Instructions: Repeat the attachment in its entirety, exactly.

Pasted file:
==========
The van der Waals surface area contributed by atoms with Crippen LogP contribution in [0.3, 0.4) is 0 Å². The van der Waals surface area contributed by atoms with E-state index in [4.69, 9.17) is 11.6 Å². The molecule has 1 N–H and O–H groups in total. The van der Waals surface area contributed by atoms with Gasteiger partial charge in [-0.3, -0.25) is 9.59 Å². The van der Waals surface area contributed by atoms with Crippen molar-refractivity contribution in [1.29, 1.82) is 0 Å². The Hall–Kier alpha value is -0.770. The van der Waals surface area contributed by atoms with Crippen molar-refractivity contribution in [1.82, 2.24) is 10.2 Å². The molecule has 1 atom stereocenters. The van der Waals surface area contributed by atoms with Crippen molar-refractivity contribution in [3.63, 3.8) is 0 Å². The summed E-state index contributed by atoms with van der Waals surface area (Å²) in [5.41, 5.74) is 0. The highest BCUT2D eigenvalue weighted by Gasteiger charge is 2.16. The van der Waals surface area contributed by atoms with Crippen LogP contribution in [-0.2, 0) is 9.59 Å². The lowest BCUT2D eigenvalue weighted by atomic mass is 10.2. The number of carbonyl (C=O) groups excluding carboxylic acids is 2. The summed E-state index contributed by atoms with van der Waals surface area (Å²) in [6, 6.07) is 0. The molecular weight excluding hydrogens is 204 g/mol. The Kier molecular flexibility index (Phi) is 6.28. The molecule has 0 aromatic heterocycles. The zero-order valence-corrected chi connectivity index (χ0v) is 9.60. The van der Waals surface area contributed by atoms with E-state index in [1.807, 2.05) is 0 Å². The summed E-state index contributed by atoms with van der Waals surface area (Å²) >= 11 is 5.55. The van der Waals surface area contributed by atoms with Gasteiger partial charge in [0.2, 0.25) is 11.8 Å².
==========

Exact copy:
The van der Waals surface area contributed by atoms with Crippen LogP contribution in [0.3, 0.4) is 0 Å². The van der Waals surface area contributed by atoms with E-state index in [4.69, 9.17) is 11.6 Å². The molecule has 1 N–H and O–H groups in total. The van der Waals surface area contributed by atoms with Gasteiger partial charge in [-0.3, -0.25) is 9.59 Å². The van der Waals surface area contributed by atoms with Crippen molar-refractivity contribution in [1.29, 1.82) is 0 Å². The Hall–Kier alpha value is -0.770. The van der Waals surface area contributed by atoms with Crippen molar-refractivity contribution in [1.82, 2.24) is 10.2 Å². The molecule has 1 atom stereocenters. The van der Waals surface area contributed by atoms with Crippen molar-refractivity contribution in [3.63, 3.8) is 0 Å². The summed E-state index contributed by atoms with van der Waals surface area (Å²) in [5.41, 5.74) is 0. The highest BCUT2D eigenvalue weighted by Gasteiger charge is 2.16. The van der Waals surface area contributed by atoms with Crippen LogP contribution in [-0.2, 0) is 9.59 Å². The lowest BCUT2D eigenvalue weighted by atomic mass is 10.2. The number of carbonyl (C=O) groups excluding carboxylic acids is 2. The summed E-state index contributed by atoms with van der Waals surface area (Å²) in [6, 6.07) is 0. The molecular weight excluding hydrogens is 204 g/mol. The Kier molecular flexibility index (Phi) is 6.28. The molecule has 0 aromatic heterocycles. The zero-order valence-corrected chi connectivity index (χ0v) is 9.60. The van der Waals surface area contributed by atoms with E-state index in [1.807, 2.05) is 0 Å². The summed E-state index contributed by atoms with van der Waals surface area (Å²) >= 11 is 5.55. The van der Waals surface area contributed by atoms with Gasteiger partial charge in [0.2, 0.25) is 11.8 Å².